Pending a final reading of the ordinance, Ramsey residents can expect road maintenance fees will show up on their utility bills in the near future.
The Ramsey City Council on July 14 approved charging residents $14 per month in franchise fees to fund roads. The motion passed 4-2, with council members Dan Specht and Debra Musgrove dissenting.
Prior to approving the motion, the council held a public hearing on the first reading of an ordinance that would institute franchise fees in the city of Ramsey. The fees would add $7 to residential utilities, both gas and electricity, for a total of $14 a month. The money would go directly to funding future roadwork.
Approximately eight residents spoke or submitted comments to the council during the public hearing. Five of those speakers were explicitly opposed to franchise fees, while two comments during the hearing were in favor.
A survey on Ramsey’s website showed 17 of 24 respondents opposed franchise fees, with the remainder in favor.
Franchise fees are a fee a city can place on a utility company for the use of city right of way to deliver services. The fees are considered a tax on residents by the Ramsey City Council, because the fees will be passed on to consumers. Franchise fees have become an increasingly popular method for cities to pay for maintaining roads.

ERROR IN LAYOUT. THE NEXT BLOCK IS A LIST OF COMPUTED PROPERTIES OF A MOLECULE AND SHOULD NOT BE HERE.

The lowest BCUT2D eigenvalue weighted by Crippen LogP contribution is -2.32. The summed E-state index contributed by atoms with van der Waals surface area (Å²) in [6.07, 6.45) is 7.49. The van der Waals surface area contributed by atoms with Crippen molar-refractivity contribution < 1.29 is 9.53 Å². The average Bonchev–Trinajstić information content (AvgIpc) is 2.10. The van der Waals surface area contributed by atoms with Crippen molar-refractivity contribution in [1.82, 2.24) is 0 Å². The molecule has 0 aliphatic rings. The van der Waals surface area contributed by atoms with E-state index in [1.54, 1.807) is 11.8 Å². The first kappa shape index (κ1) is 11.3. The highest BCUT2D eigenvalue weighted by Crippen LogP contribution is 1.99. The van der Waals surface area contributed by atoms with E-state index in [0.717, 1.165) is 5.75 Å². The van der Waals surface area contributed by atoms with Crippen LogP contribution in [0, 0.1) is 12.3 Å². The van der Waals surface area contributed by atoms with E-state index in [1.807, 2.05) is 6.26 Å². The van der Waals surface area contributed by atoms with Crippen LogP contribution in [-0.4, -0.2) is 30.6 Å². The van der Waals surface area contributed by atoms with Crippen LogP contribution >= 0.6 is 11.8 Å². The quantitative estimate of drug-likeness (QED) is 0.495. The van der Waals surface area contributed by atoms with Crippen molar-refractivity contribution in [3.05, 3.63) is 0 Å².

Jim Bendtsen, a Charter Commission member, spoke against the franchise fees, arguing it was the wrong solution to Ramsey’s road funding problem.
“Franchise fee is actually a tax, and it’s a fraudulent and corrupt use of both the definition and concept of a franchise fee,” Bendtsen said. “A franchise fee is supposed to be charged to a utility such as a cable, TV or internet provider both for costs to the city of maintaining the infrastructure that they use and a fee to the business to be allowed to have a franchise to carry out this business.”
He called it a regressive tax — a tax that disproportionately impacts poorer people by taking a larger percentage of their income than wealthier taxpayers. He also argued it impacts residents whether or not they own property or use roads.
Council Member Chris Riley pointed out the tax levy is based on property value, which may be correlated to income but is not directly related.
One woman asked why Ramsey’s budget lacks the funds to make sure the city’s roads are the best in the state. She asked what could be cut from the budget to pay for the roads.
Another resident asked what happened to the money from the multifamily homes that have been built over the last few years. Finance Director Diana Lund said the additional taxes generated by those properties after they were developed in the COR go into a Tax Increment Financing district, which limits where those funds can be used.
County Commissioner Matt Look, who is a resident of Anoka but owns property in Ramsey, urged the council to consider what it is funding and whether those projects are needs or just desires.
One man decided to speak up in support of franchise fees, arguing they were the cheapest way to pay for roads in Ramsey. He pointed out that residents pay interest on top of special assessments and argued that the franchise fee was no more regressive than special assessments.
A written comment submitted to the council from residents on Radium Circle pointed out that the $14 per month fee would still be less than the $7,000 assessment when calculated over its 30-year lifetime. The $14-per-month fee equals $168 per year which would cost approximately $5,000 over a 30-year period.